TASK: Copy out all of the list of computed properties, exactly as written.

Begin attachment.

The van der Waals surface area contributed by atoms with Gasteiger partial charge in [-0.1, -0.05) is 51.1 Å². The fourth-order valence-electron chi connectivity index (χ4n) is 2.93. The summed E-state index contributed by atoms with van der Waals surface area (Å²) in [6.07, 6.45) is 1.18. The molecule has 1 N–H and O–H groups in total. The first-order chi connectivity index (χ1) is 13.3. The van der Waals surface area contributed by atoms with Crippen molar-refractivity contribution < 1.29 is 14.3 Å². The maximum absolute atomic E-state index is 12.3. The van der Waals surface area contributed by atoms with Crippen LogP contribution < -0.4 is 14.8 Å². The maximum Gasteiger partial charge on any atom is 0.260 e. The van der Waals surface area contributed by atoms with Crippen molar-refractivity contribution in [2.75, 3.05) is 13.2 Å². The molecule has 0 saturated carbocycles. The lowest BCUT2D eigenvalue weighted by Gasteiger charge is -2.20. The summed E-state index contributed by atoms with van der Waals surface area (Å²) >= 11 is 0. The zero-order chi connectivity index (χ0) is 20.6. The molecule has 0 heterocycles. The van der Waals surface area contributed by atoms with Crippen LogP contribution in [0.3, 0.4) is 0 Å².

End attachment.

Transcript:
The van der Waals surface area contributed by atoms with Gasteiger partial charge in [-0.1, -0.05) is 51.1 Å². The fourth-order valence-electron chi connectivity index (χ4n) is 2.93. The summed E-state index contributed by atoms with van der Waals surface area (Å²) in [6.07, 6.45) is 1.18. The molecule has 1 N–H and O–H groups in total. The first-order chi connectivity index (χ1) is 13.3. The van der Waals surface area contributed by atoms with Crippen molar-refractivity contribution < 1.29 is 14.3 Å². The maximum absolute atomic E-state index is 12.3. The van der Waals surface area contributed by atoms with Crippen LogP contribution < -0.4 is 14.8 Å². The maximum Gasteiger partial charge on any atom is 0.260 e. The van der Waals surface area contributed by atoms with Crippen molar-refractivity contribution in [2.75, 3.05) is 13.2 Å². The molecule has 0 saturated carbocycles. The lowest BCUT2D eigenvalue weighted by Gasteiger charge is -2.20. The summed E-state index contributed by atoms with van der Waals surface area (Å²) >= 11 is 0. The zero-order chi connectivity index (χ0) is 20.6. The molecule has 0 heterocycles. The van der Waals surface area contributed by atoms with Crippen LogP contribution in [0.3, 0.4) is 0 Å².